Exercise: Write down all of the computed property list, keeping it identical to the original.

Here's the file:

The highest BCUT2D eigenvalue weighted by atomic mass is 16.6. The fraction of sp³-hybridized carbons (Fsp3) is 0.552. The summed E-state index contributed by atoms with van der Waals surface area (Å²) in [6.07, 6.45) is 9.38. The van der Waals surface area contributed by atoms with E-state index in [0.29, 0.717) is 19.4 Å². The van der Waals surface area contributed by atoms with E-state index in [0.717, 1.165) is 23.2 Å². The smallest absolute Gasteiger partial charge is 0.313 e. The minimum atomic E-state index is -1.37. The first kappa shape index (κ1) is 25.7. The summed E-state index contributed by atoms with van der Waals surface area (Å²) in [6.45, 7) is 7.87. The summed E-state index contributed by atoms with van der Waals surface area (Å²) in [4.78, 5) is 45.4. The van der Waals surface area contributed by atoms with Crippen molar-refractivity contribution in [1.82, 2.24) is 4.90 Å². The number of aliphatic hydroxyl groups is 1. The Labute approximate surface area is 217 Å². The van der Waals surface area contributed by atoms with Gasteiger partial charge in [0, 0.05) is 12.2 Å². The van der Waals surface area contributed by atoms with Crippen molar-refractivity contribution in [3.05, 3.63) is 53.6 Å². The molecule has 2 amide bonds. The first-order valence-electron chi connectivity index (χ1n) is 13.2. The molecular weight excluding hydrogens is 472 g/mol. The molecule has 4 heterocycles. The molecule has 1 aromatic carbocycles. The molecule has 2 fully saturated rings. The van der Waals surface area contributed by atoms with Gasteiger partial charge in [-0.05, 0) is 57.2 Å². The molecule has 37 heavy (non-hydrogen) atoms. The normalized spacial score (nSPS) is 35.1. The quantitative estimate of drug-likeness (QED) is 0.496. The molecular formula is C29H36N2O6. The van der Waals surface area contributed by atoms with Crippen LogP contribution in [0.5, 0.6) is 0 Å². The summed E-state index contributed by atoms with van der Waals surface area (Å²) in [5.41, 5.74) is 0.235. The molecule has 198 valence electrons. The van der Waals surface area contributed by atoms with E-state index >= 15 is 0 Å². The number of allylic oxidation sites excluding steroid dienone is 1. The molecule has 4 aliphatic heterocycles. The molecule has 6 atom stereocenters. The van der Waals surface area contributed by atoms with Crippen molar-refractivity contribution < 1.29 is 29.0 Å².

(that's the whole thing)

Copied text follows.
The highest BCUT2D eigenvalue weighted by atomic mass is 16.6. The fraction of sp³-hybridized carbons (Fsp3) is 0.552. The summed E-state index contributed by atoms with van der Waals surface area (Å²) in [6.07, 6.45) is 9.38. The van der Waals surface area contributed by atoms with E-state index in [0.29, 0.717) is 19.4 Å². The van der Waals surface area contributed by atoms with E-state index in [0.717, 1.165) is 23.2 Å². The smallest absolute Gasteiger partial charge is 0.313 e. The minimum atomic E-state index is -1.37. The first kappa shape index (κ1) is 25.7. The summed E-state index contributed by atoms with van der Waals surface area (Å²) in [6.45, 7) is 7.87. The summed E-state index contributed by atoms with van der Waals surface area (Å²) in [4.78, 5) is 45.4. The van der Waals surface area contributed by atoms with Crippen molar-refractivity contribution in [1.82, 2.24) is 4.90 Å². The number of aliphatic hydroxyl groups is 1. The Labute approximate surface area is 217 Å². The van der Waals surface area contributed by atoms with Gasteiger partial charge in [0, 0.05) is 12.2 Å². The van der Waals surface area contributed by atoms with Crippen molar-refractivity contribution in [3.05, 3.63) is 53.6 Å². The molecule has 2 amide bonds. The first-order valence-electron chi connectivity index (χ1n) is 13.2. The molecular weight excluding hydrogens is 472 g/mol. The molecule has 4 heterocycles. The molecule has 1 aromatic carbocycles. The molecule has 2 fully saturated rings. The van der Waals surface area contributed by atoms with Gasteiger partial charge in [-0.05, 0) is 57.2 Å². The molecule has 37 heavy (non-hydrogen) atoms. The normalized spacial score (nSPS) is 35.1. The quantitative estimate of drug-likeness (QED) is 0.496. The molecular formula is C29H36N2O6. The van der Waals surface area contributed by atoms with Crippen LogP contribution in [0.5, 0.6) is 0 Å². The summed E-state index contributed by atoms with van der Waals surface area (Å²) in [5.41, 5.74) is 0.235. The molecule has 198 valence electrons. The van der Waals surface area contributed by atoms with E-state index >= 15 is 0 Å². The number of allylic oxidation sites excluding steroid dienone is 1. The molecule has 4 aliphatic heterocycles. The molecule has 6 atom stereocenters. The van der Waals surface area contributed by atoms with Crippen molar-refractivity contribution < 1.29 is 29.0 Å².